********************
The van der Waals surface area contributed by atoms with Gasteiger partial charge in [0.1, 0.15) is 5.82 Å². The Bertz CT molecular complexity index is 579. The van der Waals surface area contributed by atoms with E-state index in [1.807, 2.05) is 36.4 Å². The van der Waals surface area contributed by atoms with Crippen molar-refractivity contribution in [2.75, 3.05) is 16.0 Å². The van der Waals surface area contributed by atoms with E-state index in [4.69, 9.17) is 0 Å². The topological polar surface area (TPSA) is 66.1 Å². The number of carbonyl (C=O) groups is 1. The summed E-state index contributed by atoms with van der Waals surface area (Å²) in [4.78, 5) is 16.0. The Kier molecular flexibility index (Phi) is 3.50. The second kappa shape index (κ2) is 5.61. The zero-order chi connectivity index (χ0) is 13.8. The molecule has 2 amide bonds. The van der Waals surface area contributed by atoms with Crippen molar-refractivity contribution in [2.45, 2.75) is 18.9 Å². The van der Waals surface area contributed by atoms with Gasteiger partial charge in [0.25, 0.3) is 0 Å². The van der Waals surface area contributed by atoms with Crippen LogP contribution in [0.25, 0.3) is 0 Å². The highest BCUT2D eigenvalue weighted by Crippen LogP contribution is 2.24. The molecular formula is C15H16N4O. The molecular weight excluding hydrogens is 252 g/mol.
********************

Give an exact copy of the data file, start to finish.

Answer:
The van der Waals surface area contributed by atoms with Gasteiger partial charge in [0.1, 0.15) is 5.82 Å². The Bertz CT molecular complexity index is 579. The van der Waals surface area contributed by atoms with E-state index in [1.807, 2.05) is 36.4 Å². The van der Waals surface area contributed by atoms with Crippen molar-refractivity contribution in [2.75, 3.05) is 16.0 Å². The van der Waals surface area contributed by atoms with E-state index in [4.69, 9.17) is 0 Å². The topological polar surface area (TPSA) is 66.1 Å². The number of carbonyl (C=O) groups is 1. The summed E-state index contributed by atoms with van der Waals surface area (Å²) in [4.78, 5) is 16.0. The Kier molecular flexibility index (Phi) is 3.50. The second kappa shape index (κ2) is 5.61. The zero-order chi connectivity index (χ0) is 13.8. The molecule has 2 amide bonds. The van der Waals surface area contributed by atoms with Crippen molar-refractivity contribution in [2.45, 2.75) is 18.9 Å². The van der Waals surface area contributed by atoms with Gasteiger partial charge in [0.25, 0.3) is 0 Å². The van der Waals surface area contributed by atoms with Crippen LogP contribution in [0.25, 0.3) is 0 Å². The highest BCUT2D eigenvalue weighted by Crippen LogP contribution is 2.24. The molecular formula is C15H16N4O. The molecular weight excluding hydrogens is 252 g/mol.